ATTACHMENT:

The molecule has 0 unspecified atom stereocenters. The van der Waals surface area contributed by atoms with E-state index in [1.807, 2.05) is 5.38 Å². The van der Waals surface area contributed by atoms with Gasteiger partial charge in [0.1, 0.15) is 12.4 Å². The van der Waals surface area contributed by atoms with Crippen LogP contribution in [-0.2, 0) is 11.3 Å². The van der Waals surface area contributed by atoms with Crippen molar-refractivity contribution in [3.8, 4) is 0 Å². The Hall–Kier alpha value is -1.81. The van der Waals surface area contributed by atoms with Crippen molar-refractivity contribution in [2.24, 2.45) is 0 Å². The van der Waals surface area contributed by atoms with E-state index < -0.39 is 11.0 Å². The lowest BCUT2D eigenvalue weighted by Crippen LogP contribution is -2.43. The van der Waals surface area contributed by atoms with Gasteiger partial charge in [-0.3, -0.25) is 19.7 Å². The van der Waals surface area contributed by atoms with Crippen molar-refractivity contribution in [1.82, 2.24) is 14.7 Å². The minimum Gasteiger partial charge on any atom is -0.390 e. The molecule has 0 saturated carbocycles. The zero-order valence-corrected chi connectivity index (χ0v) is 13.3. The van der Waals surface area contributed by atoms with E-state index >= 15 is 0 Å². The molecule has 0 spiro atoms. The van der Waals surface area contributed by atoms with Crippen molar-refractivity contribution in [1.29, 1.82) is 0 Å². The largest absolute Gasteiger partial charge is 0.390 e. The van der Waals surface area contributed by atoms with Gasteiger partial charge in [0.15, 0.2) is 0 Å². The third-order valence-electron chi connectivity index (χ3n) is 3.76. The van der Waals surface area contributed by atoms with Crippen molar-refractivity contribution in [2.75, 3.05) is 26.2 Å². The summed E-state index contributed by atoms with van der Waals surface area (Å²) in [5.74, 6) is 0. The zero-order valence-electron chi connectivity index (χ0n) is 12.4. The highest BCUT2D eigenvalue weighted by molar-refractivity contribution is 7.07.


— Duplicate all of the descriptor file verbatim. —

The molecule has 0 unspecified atom stereocenters. The van der Waals surface area contributed by atoms with E-state index in [1.807, 2.05) is 5.38 Å². The van der Waals surface area contributed by atoms with Gasteiger partial charge in [0.1, 0.15) is 12.4 Å². The van der Waals surface area contributed by atoms with Crippen LogP contribution in [-0.2, 0) is 11.3 Å². The van der Waals surface area contributed by atoms with Crippen molar-refractivity contribution in [3.8, 4) is 0 Å². The Hall–Kier alpha value is -1.81. The van der Waals surface area contributed by atoms with Crippen molar-refractivity contribution in [2.24, 2.45) is 0 Å². The van der Waals surface area contributed by atoms with E-state index < -0.39 is 11.0 Å². The lowest BCUT2D eigenvalue weighted by Crippen LogP contribution is -2.43. The van der Waals surface area contributed by atoms with Gasteiger partial charge in [-0.3, -0.25) is 19.7 Å². The van der Waals surface area contributed by atoms with Crippen molar-refractivity contribution in [1.82, 2.24) is 14.7 Å². The minimum Gasteiger partial charge on any atom is -0.390 e. The molecule has 0 saturated carbocycles. The zero-order valence-corrected chi connectivity index (χ0v) is 13.3. The van der Waals surface area contributed by atoms with E-state index >= 15 is 0 Å². The molecule has 0 spiro atoms. The van der Waals surface area contributed by atoms with Crippen molar-refractivity contribution in [1.29, 1.82) is 0 Å². The largest absolute Gasteiger partial charge is 0.390 e. The van der Waals surface area contributed by atoms with Gasteiger partial charge in [0.15, 0.2) is 0 Å². The third-order valence-electron chi connectivity index (χ3n) is 3.76. The van der Waals surface area contributed by atoms with Crippen molar-refractivity contribution in [2.75, 3.05) is 26.2 Å². The summed E-state index contributed by atoms with van der Waals surface area (Å²) in [5.74, 6) is 0. The zero-order valence-electron chi connectivity index (χ0n) is 12.4. The highest BCUT2D eigenvalue weighted by molar-refractivity contribution is 7.07.